Analysis shows benefits for broadband connectivity in Europe
Bridging the digital divide will remain a key issue in Europe for the coming years. ESA and the European Commission wish to consider the potential of space-based technologies, in conjunction where appropriate with other systems, to bring affordable broadband to disadvantaged or neglected areas such as rural and mountain areas, islands and far-flung outlying regions.
To underpin the policy decisions, a cost benefit analysis of satellite and alternative technologies was assessed. It showed that widespread adoption of broadband in Europe would have significant economic benefits.
An analysis made by PriceWaterhouseCooper indicated a total benefit/cost ratio of 1.69x for the provision of broadband services across the European Union, taking into account the more material net benefits estimated to arise in the period after 2013. This should be regarded as a strongly positive ratio as it suggests that the rewards of rolling out infrastructure to bridge the digital divide in Europe are likely to be substantially greater than the investment required to do so.
This benefit ratio is however significantly lower in rural areas compared to urban. This is primarily because the costs are higher in rural areas than in urban areas while the benefits per user are comparable.
The study looked at unmet demand which was defined as the number of enterprises and consumers in areas not currently covered by terrestrial broadband networks who would take up broadband services if they were made available at the prices prevailing in areas where those services are available. Findings showed that the majority of unmet demand for broadband in Europe is forecast to be in the rural regions.
Given the likelihood that commercially acceptable returns on investment in broadband networks in these areas will not be forthcoming for at least 10 years, the private sector is unlikely to be persuaded of the commercial merits of rolling out terrestrial broadband networks into them, despite the fact that these areas hold the key to bridging the digital divide in Europe. As a result it is expected that between 13 and 20 million people across Europe will remain unserved.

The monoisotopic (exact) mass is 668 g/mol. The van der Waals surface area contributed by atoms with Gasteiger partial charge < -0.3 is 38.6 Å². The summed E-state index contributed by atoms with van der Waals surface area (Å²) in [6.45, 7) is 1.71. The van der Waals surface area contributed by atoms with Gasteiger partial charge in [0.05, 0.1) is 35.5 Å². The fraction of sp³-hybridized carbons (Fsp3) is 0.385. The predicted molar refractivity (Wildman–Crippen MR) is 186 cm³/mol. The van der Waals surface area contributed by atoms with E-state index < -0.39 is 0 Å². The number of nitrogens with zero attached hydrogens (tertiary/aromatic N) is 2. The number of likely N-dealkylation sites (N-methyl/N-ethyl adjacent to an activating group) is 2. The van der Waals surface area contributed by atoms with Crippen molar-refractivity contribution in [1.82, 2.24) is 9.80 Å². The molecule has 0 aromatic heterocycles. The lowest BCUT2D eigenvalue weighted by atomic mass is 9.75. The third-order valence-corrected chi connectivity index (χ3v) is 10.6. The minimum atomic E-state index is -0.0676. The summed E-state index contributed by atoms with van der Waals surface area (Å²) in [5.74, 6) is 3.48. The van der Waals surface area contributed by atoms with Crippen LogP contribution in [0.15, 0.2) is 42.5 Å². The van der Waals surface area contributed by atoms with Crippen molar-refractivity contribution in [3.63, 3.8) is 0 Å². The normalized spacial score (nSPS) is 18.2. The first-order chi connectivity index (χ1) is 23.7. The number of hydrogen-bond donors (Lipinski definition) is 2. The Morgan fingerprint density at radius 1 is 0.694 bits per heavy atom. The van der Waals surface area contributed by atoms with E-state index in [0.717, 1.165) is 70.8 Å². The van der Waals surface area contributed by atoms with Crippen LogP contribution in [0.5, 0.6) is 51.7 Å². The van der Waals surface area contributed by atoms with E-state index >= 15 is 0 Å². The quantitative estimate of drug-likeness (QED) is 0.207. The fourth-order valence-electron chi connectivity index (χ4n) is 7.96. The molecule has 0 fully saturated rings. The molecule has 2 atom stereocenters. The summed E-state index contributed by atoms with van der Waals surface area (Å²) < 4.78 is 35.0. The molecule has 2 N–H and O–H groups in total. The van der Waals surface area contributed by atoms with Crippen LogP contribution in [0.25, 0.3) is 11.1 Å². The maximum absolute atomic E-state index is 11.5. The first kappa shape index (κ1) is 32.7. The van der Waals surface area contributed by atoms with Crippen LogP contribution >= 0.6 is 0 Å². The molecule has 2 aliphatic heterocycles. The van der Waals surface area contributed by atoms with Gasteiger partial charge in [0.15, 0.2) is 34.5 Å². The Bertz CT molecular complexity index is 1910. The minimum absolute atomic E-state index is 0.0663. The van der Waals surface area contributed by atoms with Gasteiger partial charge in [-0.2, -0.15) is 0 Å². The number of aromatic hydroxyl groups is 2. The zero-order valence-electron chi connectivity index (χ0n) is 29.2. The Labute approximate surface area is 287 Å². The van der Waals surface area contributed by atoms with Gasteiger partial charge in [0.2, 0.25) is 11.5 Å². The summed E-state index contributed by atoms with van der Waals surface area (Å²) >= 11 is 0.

The potential role of satellite in bridging the digital divide across Europe may be key if the objective of offering near 100% connectivity across all the EU is to be achieved. It is estimated that satellite may prove to be the optimal method (in terms of financing and speed of rollout) to meet the demand from many of the 4.7 to 7 million unserved homes across Europe; especially those in the most challenging locations. Only 1 million of these otherwise unserved homes could be carried by existing satellite systems, even including the expected incremental growth of those systems over the next ten years; larger numbers of users would require the introduction of new, more cost-efficient satellite systems.
The preliminary results of this Cost Benefit Analysis highlight that there remains a sizeable demand for broadband within Europe that is unlikely to be met by market forces in the medium term, mostly in rural areas.
The major challenge for Europe is to roll out broadband as quickly as the other competitive world economies. Although market forces can mostly be relied upon to achieve this in urban areas, Europe faces particular challenges in sustaining the economic viability of its rural areas. It is therefore likely that satellite will have an important role to play in the mix of technologies that will be a part in bridging the digital divide in rural or less privileged areas of Europe.